This is bliss.
Part of an article on segmented sleep from The Guardian one year ago:
For centuries we were accustomed to the idea of “first sleep” or “dead sleep” and “second sleep”. It was accepted that between this first bout of slumber and the next there would lie an hour or so of quiet wakefulness, sometimes known as a “watch”. This period was often used for prayer, or writing, or sex, or even for visiting the neighbours. But the idea of two sleeps dwindled in the late 17th century, so that by 1920 it was practically obsolete. For the last century or so we have been wedded to the idea of eight solid hours abed. And since the key to our sense of restedness often lies in our perception of how much sleep we have had, the figure of eight hours looms large.
I have been puzzled by the Black Alert for the Philippines issued by the HK Govt in 2010. At the time fair enough, but still on three years later! Unfortunately this has totally undermined the credibility of the Home Affairs Department involved in issuing this advice. The following article from South China Morning Post by Howard Winn on 17 April 2013 puts in very well:
Recent events have highlighted the absurdity of the government’s attempts to give sensible advice on outbound travel. There are now some 16 countries that warrant an amber alert on the government’s outbound travel alert website. This advises travellers to “monitor the situation and exercise caution”. The list includes Malaysia, India, Pakistan, and Thailand. Egypt and Lebanon are given a red alert, which advises avoiding non-essential travel. A black alert warns to avoid all travel.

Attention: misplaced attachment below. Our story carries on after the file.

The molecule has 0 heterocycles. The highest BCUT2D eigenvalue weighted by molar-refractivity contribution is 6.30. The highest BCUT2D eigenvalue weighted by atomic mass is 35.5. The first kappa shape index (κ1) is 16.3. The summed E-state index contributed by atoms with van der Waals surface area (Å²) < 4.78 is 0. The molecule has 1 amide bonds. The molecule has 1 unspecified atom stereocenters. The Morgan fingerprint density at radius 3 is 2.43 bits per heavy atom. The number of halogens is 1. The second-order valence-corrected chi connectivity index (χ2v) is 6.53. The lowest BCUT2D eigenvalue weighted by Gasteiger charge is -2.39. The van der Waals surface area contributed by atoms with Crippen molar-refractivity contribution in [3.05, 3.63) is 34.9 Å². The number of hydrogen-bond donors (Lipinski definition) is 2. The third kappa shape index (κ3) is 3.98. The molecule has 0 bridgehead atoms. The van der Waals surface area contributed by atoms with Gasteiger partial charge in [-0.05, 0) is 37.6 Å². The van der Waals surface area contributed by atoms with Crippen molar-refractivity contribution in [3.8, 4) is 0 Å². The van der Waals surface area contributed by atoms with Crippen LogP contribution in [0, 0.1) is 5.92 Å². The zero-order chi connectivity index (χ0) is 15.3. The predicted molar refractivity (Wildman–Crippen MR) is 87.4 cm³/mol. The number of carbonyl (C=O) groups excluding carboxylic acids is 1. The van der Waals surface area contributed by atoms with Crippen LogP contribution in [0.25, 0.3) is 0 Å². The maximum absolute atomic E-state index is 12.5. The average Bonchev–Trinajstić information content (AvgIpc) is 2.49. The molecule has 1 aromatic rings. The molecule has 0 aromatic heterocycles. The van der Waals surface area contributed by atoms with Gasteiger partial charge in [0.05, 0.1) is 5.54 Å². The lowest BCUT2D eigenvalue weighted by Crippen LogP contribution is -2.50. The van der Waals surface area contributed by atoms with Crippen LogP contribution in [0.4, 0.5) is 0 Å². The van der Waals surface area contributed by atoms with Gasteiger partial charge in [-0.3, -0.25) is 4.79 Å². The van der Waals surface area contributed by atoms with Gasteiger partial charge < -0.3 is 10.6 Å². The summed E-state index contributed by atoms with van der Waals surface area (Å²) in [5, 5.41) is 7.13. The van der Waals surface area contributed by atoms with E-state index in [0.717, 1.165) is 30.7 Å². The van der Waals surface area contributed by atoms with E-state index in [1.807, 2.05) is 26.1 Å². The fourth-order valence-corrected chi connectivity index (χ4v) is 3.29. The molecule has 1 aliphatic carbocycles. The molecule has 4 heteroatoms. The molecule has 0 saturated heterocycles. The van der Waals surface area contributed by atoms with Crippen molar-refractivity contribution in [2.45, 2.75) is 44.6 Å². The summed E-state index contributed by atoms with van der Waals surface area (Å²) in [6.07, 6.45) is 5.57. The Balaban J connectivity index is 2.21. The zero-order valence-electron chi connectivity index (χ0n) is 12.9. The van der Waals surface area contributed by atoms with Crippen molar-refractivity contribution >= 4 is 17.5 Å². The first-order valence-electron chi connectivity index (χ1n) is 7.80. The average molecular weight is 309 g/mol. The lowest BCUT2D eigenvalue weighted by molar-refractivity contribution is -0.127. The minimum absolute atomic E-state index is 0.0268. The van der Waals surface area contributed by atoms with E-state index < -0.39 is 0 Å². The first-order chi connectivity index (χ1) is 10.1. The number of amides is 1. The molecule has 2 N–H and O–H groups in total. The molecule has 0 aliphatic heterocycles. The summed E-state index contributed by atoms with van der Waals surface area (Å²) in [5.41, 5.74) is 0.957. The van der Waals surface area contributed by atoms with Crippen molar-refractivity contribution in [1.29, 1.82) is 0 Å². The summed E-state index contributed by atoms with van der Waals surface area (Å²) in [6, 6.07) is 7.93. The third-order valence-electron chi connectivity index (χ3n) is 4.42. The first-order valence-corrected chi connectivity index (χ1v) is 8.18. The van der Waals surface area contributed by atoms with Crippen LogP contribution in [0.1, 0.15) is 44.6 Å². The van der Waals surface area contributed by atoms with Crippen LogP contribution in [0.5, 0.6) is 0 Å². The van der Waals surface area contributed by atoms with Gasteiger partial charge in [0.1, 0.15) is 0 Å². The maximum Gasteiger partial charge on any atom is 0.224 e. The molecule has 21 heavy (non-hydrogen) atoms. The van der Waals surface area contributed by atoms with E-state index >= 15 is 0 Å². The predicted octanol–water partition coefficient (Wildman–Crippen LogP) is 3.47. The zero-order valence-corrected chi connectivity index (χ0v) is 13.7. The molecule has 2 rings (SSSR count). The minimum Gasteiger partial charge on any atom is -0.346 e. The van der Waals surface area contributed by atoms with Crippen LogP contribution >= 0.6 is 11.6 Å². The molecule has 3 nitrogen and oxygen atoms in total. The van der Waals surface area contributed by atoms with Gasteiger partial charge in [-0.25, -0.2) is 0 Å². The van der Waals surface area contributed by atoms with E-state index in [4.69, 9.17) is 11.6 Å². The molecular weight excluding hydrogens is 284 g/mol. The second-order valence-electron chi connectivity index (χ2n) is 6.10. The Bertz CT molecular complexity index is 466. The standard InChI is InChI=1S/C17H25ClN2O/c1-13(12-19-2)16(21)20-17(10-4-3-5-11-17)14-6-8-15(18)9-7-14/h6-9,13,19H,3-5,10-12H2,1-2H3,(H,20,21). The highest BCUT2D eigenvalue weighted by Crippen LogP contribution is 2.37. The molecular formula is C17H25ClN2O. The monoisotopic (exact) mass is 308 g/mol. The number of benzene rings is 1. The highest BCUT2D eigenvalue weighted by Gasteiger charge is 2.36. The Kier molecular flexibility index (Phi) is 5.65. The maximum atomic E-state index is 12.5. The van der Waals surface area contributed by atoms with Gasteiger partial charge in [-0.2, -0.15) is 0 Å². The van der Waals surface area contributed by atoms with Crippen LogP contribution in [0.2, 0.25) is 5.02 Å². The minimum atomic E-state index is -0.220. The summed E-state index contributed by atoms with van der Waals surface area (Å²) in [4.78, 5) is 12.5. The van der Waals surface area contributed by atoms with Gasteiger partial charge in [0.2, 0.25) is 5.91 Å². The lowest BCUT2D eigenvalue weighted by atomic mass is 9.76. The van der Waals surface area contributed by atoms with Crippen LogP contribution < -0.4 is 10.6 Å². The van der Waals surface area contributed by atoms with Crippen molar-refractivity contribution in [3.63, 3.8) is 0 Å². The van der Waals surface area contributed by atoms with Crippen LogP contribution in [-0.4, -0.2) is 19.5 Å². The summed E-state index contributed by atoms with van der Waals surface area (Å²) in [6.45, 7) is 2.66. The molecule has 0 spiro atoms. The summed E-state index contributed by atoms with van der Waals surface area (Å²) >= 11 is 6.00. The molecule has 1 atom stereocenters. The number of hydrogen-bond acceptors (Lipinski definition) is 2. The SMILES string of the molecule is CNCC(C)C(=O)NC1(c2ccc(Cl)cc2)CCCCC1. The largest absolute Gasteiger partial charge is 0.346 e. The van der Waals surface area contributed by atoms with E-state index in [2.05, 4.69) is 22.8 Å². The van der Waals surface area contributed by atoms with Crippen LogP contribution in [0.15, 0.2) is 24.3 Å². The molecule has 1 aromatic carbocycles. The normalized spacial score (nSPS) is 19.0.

Here we find Syria which is undergoing a vicious civil war and the Philippines, which in the opinion of our government, is just as dangerous. This makes nonsense of the travel alert since the Philippines is nowhere as dangerous as Syria.
It gets a black alert because of a one-off event in Manila when a badly handled hostage-taking incident in August 2010 resulted in the deaths of seven Hong Kong tourists and their tour guide. Interestingly, there is no warning to avoid the US after the Boston bombing.
Despite the dire threats of thermonuclear war from North Korea’s Kim Jong-un, our government has not offered any advice. Nor have people been advised to steer clear of Shanghai and its environs where bird flu lurks. Fortunately, the travelling public is able to take a more realistic view of risk in the Philippines. We see that foreign visitors there hit a record high of almost one million for the first two months of the year, up 15 per cent on the comparable period last year. Visitors mainly came from Korea, the US, Japan and mainland China. Interestingly visitors from Hong Kong for the period soared 98 per cent over last year to 23,000. It is surely time to stop this irresponsible, politically motivated farce and drop the black alert for the Philippines.
Got the ball!
Excitement is looking for books.
Is this a Kindle Fire?
Nice.Will it talk the talk and walk the walk.
Why the new phone?